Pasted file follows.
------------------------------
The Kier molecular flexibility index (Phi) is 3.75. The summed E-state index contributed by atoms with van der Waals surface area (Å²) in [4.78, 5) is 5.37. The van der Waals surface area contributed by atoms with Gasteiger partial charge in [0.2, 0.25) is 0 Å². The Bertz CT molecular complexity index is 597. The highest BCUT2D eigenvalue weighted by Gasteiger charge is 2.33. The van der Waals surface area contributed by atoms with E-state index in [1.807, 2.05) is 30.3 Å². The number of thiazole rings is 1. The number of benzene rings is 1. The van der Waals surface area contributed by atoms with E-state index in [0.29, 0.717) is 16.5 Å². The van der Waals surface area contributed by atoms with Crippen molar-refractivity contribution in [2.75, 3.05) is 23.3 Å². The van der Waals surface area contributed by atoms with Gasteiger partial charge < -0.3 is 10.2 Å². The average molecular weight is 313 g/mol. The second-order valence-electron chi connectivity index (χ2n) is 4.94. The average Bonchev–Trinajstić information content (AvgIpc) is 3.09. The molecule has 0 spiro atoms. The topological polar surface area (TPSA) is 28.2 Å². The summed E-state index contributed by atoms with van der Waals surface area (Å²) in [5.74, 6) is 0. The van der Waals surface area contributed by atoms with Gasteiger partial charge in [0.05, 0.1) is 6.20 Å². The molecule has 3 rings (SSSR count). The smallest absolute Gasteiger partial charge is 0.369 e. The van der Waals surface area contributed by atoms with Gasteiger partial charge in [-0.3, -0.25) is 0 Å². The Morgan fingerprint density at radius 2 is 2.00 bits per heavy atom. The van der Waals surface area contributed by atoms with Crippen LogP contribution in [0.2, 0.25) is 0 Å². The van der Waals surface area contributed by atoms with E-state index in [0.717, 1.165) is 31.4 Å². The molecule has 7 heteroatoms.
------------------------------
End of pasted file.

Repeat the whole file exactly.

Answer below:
The Kier molecular flexibility index (Phi) is 3.75. The summed E-state index contributed by atoms with van der Waals surface area (Å²) in [4.78, 5) is 5.37. The van der Waals surface area contributed by atoms with Gasteiger partial charge in [0.2, 0.25) is 0 Å². The Bertz CT molecular complexity index is 597. The highest BCUT2D eigenvalue weighted by Gasteiger charge is 2.33. The van der Waals surface area contributed by atoms with E-state index in [1.807, 2.05) is 30.3 Å². The number of thiazole rings is 1. The number of benzene rings is 1. The van der Waals surface area contributed by atoms with E-state index in [0.29, 0.717) is 16.5 Å². The van der Waals surface area contributed by atoms with Crippen molar-refractivity contribution in [2.75, 3.05) is 23.3 Å². The van der Waals surface area contributed by atoms with Gasteiger partial charge < -0.3 is 10.2 Å². The average molecular weight is 313 g/mol. The second-order valence-electron chi connectivity index (χ2n) is 4.94. The average Bonchev–Trinajstić information content (AvgIpc) is 3.09. The molecule has 0 spiro atoms. The topological polar surface area (TPSA) is 28.2 Å². The summed E-state index contributed by atoms with van der Waals surface area (Å²) in [5.74, 6) is 0. The van der Waals surface area contributed by atoms with Gasteiger partial charge in [0.05, 0.1) is 6.20 Å². The molecule has 3 rings (SSSR count). The smallest absolute Gasteiger partial charge is 0.369 e. The van der Waals surface area contributed by atoms with Gasteiger partial charge in [-0.3, -0.25) is 0 Å². The Morgan fingerprint density at radius 2 is 2.00 bits per heavy atom. The van der Waals surface area contributed by atoms with Crippen LogP contribution in [0.2, 0.25) is 0 Å². The van der Waals surface area contributed by atoms with E-state index in [0.717, 1.165) is 31.4 Å². The molecule has 7 heteroatoms.